• Pauline Lavigne

iCVCT 6. Shock and STEMI Trials - Hemodynamic Support in Shock

Monday, December 7th: 1:30 – 3:30 pm


Cardiogenic shock (CS) remains the leading cause of early mortality following acute myocardial infarction (AMI), and its incidence is increasing. This condition can develop rapidly, with makes it particularly challenging to treat effectively. Intra-aortic balloon pump (IABP) has been widely used short-term mechanical circulatory support device to stabilize hemodynamics. However, it has not been shown to decrease in mortality, and it is generally no longer routinely recommended. Extracorporeal membrane oxygenation (ECMO) and the percutaneous ventricular assist devices (pVAD) such as Impella and TandemHeart) are more invasive devices that provide a greater level of hemodynamic support. But, how do you chose which patients should receive which device? What is the optimal design for clinical trials in shock?


This session will be chaired by Dr. George Dangas, and Dr. Navin Kapur. Dr. Dangas is Director of Cardiovascular Innovation at The Mount Sinai Hospital in New York, USA. Dr. Navin Kapur is Director of Cardiac Biology Research Center, at the Molecular Cardiology Research Institute (MCRI), at Tufts Medical Center, in Boston, MA, USA.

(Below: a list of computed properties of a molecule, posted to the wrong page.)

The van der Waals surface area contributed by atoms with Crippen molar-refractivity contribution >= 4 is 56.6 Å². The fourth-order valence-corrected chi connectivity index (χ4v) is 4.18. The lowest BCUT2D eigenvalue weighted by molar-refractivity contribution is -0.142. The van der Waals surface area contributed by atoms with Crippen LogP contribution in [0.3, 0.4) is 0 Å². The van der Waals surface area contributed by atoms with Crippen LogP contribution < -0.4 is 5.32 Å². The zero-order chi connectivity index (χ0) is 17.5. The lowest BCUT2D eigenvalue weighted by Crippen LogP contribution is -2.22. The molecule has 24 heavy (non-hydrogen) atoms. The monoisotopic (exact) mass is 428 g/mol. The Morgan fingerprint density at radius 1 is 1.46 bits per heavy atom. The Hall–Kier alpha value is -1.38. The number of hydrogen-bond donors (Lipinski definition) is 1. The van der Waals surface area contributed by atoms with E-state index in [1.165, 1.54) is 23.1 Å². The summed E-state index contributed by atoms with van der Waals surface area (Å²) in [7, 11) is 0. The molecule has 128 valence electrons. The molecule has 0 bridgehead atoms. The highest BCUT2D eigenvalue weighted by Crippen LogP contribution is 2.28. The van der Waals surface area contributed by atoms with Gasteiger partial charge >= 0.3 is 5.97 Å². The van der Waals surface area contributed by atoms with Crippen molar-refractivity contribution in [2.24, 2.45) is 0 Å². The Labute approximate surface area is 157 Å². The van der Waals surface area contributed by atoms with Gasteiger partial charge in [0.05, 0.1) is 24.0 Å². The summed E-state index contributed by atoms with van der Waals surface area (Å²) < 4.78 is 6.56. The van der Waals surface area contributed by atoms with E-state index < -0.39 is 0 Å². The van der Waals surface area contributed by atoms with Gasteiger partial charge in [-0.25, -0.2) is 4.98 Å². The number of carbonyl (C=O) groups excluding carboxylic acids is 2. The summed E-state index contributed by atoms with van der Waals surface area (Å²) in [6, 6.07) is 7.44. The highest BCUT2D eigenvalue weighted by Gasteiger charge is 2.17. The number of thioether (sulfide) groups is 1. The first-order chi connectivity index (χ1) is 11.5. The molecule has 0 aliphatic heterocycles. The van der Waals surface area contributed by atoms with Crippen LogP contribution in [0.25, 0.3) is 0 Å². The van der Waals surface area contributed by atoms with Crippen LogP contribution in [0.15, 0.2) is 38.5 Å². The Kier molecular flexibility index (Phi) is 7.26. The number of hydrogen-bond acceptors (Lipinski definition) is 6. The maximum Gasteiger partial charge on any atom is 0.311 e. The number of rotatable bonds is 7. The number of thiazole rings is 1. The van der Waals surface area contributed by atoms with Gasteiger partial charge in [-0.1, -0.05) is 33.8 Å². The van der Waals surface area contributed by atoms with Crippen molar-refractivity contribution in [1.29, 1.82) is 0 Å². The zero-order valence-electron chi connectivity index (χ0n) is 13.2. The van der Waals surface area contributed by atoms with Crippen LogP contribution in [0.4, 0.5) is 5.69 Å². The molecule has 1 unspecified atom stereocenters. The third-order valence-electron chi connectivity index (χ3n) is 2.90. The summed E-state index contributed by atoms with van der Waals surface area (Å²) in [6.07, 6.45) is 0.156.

The effects of the different types of devices on hemodynamics and cardiac work differ substantially. These devices have pros and cons. ECMO is a method to rapidly stabilize a patient in acute CS, it should generally be a short-term solution, because it does not reduce the work of the left ventricle. The TandemHeart provides adequate hemodynamic support, but it requires puncture of the atrial septum for insertion. The Impella can fully “unload” the left ventricle, thereby critically reducing the work of the heart. But deciding which device to use depends on many factors, such as individual patient needs, local expertise, anatomic factors, and physiologic considerations. This session will provide an in-depth look at these factors. We will then go beyond what we currently know and look to the future of clinical trials in CS, including the optimal design, selection of appropriate outcomes, and adjudication challenges.


Speakers include: Sripal Bangalore (New York, USA), Holger Thiele (Leipzig, GER), Sunil Rao (Durham, USA), Donald Cutlip (Boston, USA). A regulatory point of view on the challenges for device approval will be presented by John Sapirstein from the US FDA. Stay logged on for the discussion and Q & A session in the moderated multi-stake holders debate.


Making CV Precision Medicine Become a Reality

Thursday, December 3rd: 7:30 – 9:30 pm Advances in disease stratification tools, such as molecular and imaging technologies, will help to identify more specific patient populations. This will help to